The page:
Screening for Prostate Cancer

Proponents of widespread screening argue that current screening protocols result in detection of medically important prostate cancers while they are still organ-confined and curable.5,7 To date, however, screening has not been proven to reduce morbidity and mortality.8 Critics of widespread screening therefore contend that the financial, emotional, and physical burdens of screening and subsequent diagnostic and therapeutic interventions may outweigh presumed benefits from screening.3 Given these conflicting viewpoints, it is not surprising that screening recommendations issued by various professional organizations have been highly variable and even contradictory. The American Cancer Society and the American Urological Association are in agreement in recommending that annual prostate cancer screening with digital rectal examinations (DRE) and PSA levels should be offered to all men starting at age 50 and for younger men who are at increased risk for prostate cancer.9 This protocol was approved by the Food and Drug Administration (FDA) in 1997.10 Recent recommendations from the American College of Physicians, however, do not endorse routine screening of all men but instead advocate an approach whereby physicians outline the potential benefits and known harms of screening, diagnosis, and treatment, discuss the patient's concerns, and then allow the screening decision to be made on an individual basis.11 The United States Preventive Services Task Force does not currently recommend any routine screening for prostate cancer.9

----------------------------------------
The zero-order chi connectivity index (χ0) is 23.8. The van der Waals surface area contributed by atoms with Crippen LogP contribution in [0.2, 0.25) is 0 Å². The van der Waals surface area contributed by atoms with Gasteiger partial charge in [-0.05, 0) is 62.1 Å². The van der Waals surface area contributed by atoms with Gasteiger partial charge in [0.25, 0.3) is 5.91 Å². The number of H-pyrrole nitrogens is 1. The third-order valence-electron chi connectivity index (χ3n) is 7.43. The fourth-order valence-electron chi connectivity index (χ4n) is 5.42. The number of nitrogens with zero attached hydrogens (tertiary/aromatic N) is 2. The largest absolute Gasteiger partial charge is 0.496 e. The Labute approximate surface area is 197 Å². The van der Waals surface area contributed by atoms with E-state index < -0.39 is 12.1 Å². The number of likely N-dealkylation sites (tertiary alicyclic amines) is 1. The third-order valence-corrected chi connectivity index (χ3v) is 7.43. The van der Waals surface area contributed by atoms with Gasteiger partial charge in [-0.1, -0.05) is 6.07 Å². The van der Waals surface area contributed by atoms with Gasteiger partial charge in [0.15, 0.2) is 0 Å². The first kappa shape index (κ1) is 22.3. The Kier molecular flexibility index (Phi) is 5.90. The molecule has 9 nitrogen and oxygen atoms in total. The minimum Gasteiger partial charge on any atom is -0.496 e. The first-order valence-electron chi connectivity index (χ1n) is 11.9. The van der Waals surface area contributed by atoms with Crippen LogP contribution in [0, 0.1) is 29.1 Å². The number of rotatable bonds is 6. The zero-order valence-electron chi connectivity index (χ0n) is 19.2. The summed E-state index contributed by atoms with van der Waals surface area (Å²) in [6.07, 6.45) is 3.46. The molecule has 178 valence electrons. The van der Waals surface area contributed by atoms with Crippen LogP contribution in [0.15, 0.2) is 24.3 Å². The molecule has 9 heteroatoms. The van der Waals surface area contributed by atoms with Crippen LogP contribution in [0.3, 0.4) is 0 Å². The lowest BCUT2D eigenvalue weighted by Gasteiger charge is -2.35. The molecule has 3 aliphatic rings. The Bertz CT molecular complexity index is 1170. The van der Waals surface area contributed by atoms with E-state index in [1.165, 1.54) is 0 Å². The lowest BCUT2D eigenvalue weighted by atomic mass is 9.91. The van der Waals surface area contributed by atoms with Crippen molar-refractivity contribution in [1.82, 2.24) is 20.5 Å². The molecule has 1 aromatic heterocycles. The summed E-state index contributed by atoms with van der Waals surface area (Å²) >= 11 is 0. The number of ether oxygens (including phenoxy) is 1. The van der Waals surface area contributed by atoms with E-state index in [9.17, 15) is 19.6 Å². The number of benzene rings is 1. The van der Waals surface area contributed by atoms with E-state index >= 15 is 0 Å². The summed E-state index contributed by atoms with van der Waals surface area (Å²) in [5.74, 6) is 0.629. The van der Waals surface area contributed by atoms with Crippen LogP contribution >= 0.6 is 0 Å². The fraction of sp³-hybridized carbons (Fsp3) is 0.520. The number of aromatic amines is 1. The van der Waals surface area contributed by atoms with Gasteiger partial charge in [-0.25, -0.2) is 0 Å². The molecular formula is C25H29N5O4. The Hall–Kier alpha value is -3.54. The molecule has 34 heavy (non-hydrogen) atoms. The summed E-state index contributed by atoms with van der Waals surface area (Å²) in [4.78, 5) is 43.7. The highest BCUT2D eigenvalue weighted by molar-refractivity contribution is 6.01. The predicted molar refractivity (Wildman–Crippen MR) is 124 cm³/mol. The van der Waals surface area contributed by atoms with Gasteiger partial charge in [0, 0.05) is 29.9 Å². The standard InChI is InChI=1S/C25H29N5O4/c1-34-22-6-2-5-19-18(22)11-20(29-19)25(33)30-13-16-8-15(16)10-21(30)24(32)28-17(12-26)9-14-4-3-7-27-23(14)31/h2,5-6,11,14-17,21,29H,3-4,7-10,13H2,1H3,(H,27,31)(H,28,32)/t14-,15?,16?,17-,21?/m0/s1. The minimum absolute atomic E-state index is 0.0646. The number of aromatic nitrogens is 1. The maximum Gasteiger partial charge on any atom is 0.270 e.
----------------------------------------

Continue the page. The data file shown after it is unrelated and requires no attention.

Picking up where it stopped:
Although disagreement on its appropriate use persists, screening for prostate cancer is widespread in the United States. Prostate Cancer Awareness Week, which was instituted in 1989, is now the largest cancer screening program in the nation and has attracted more than 3 million participants.12 In addition, efforts are well underway to recruit over 300,000 men to participate in randomized, controlled trials in both the United States and Europe that may determine whether screening for prostate cancer improves mortality. The United States component of this international group, the National Cancer Institute's Prostate, Lung, Colorectal, Ovarian (PLCO) screening trial, has already enrolled over 50,000 men.13 Given the highly promising data on screening currently available as well as the enormous public interest, it is clear that screening programs will remain prevalent for years to come.

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